Despite being the longest-serving member of the White House press corps, Helen Thomas almost never gets to ask George Bush a question.

That’s because Bush controls who asks the questions and he doesn’t like the kind of tough, doubting questions that she asks. Given a rare chance recently, she pointedly asked him: If the Iraq war wasn’t about oil, what was it about?

If Bush hadn’t had such tight control over the media, his plan to invade Iraq might have come under the kind of public scrutiny it so badly needed.

Canadian prime ministers have traditionally been more accessible to the media, which has obliged them to submit to a basic level of public scrutiny. Stephen Harper wants to change this. Like Bush, he wants to select who gets to ask the questions.

Reporters who want airtime and prominence will quickly learn not to be like Thomas. They’ll learn just to type down the Prime Minister’s words.

Harper insists the Ottawa press gallery is biased against him. He’s trying to use the allegation of “liberal media bias” just as Republicans use it to intimidate the U.S. media.

In reality, virtually all major Canadian media outlets are large corporations that view much of Harper’s agenda favourably. The media co-operated with Harper’s election strategy of presenting himself as a moderate, allowing him to shed his image as an ideologue who once headed the ultra-right National Citizens Coalition. The Globe and Mail helped him out right before the election with a banner front-page headline: “Harper says he’s evolved.”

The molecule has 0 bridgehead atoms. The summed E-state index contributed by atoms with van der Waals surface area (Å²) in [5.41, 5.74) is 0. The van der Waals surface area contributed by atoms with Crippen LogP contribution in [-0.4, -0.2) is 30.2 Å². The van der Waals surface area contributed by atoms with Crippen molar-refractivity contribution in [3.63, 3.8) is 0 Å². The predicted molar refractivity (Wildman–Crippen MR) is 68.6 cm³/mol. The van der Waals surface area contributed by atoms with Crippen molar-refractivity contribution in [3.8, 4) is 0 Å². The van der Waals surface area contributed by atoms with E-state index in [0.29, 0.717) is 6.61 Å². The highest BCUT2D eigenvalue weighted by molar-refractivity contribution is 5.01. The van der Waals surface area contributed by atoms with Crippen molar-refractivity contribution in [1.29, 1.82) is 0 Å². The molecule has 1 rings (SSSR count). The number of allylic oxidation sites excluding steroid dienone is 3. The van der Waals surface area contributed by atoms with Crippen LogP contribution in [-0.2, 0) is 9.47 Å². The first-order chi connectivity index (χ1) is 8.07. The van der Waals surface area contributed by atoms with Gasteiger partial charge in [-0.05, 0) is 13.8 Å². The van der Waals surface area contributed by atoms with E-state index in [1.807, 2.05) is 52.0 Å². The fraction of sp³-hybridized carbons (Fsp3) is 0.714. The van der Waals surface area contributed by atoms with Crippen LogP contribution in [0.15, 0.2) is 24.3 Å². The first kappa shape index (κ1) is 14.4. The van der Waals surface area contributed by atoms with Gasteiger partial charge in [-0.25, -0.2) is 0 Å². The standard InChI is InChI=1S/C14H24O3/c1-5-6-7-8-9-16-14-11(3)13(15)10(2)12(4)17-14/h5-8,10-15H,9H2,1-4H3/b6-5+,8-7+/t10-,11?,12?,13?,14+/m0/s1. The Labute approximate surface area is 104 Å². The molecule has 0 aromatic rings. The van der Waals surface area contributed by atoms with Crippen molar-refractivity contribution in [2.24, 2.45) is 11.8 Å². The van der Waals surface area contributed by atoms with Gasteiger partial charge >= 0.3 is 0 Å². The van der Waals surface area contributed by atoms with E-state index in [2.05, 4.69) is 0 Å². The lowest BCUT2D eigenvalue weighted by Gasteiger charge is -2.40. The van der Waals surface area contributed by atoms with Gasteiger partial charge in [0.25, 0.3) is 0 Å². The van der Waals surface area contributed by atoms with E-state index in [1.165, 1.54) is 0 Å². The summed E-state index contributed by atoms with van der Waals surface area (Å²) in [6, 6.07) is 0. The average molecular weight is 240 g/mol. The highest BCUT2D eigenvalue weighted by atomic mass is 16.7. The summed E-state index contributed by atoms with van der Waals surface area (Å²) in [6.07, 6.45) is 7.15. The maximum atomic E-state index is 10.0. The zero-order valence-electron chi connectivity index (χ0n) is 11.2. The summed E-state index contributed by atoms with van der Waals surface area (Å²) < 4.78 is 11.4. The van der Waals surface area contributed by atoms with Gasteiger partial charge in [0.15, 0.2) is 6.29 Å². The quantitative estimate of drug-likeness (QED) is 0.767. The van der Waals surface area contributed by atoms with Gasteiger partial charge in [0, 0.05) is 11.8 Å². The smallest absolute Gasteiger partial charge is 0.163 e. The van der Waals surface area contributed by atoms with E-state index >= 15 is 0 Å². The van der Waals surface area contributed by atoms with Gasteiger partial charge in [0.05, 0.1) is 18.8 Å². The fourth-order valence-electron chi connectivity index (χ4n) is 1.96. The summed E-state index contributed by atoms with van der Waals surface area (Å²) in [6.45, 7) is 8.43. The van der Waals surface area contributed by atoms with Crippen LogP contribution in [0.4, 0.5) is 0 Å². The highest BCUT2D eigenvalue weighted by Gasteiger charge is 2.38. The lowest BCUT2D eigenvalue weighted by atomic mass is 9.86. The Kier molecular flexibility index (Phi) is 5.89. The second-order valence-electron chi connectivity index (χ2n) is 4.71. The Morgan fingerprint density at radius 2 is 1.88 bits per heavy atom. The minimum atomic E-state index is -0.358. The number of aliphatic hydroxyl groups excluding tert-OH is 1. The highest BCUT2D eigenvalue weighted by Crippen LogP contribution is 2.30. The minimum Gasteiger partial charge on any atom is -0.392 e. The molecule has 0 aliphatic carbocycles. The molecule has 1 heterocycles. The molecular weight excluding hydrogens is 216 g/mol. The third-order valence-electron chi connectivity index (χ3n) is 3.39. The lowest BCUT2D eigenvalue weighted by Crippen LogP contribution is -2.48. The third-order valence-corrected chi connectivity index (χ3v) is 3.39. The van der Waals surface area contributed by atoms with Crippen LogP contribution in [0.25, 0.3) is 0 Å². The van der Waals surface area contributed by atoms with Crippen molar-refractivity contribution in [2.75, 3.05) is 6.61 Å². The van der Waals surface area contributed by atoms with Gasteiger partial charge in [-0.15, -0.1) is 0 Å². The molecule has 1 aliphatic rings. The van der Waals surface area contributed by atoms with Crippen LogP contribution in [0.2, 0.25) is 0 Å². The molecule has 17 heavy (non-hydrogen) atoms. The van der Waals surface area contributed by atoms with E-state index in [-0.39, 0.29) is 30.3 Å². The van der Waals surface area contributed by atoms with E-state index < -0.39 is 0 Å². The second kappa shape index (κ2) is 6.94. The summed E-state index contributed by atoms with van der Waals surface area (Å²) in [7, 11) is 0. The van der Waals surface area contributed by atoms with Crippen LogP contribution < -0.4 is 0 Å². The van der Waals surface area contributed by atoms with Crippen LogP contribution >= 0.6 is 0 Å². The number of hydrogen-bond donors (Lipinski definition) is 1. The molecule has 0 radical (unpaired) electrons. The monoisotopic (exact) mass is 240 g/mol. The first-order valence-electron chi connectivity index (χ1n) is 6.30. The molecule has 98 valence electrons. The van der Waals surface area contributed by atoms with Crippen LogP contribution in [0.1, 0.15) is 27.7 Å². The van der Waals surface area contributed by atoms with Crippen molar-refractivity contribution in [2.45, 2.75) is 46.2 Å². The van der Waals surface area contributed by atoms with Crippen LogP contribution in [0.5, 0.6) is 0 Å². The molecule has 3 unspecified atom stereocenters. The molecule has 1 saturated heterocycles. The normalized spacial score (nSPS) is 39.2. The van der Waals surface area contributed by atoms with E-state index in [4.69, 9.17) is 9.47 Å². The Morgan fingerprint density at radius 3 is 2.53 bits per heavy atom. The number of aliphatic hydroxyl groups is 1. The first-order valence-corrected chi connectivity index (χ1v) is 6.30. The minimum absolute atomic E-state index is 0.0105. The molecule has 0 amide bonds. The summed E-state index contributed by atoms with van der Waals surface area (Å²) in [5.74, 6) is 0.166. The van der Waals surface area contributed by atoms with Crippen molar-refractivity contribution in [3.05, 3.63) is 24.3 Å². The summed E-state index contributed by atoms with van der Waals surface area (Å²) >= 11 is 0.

Harper now accuses Ottawa reporters of taking on the role of opposition. In fact, they have simply been asking questions, including questions the Prime Minister might prefer not to answer. This is essential. Although elected with a weak minority, Harper is taking the country in some radical directions. Who will hold him to account? The Liberals are leaderless and the NDP seem more focused on stealing ground from the Liberals than challenging Harper.

What this country needs is a whole press gallery full of doubting Helen Thomases.

Harper’s unwillingness to submit to freewheeling media questions suggests an anti-democratic tendency.

His political views have been heavily influenced by Leo Strauss, a political philosopher at the University of Chicago who spawned the U.S. neo-conservative movement.

Strauss’s ideas have been cultivated in Canada by the so-called Calgary school — a right-wing political clique at the University of Calgary — with which Harper and his mentor Tom Flanagan have long been associated.

Strauss was deeply suspicious of democracy. He argued that the public isn’t capable of making intelligent political decisions, and so should be kept pacified rather than informed. The real decisions should be left to an élite.

With the élite making the decisions for a docile, dim-witted public, who needs the media — except to type down the Prime Minister’s words.

Linda McQuaig

Journalist and best-selling author Linda McQuaig has developed a reputation for challenging the establishment. As a reporter for The Globe and Mail, she won a National Newspaper Award in 1989...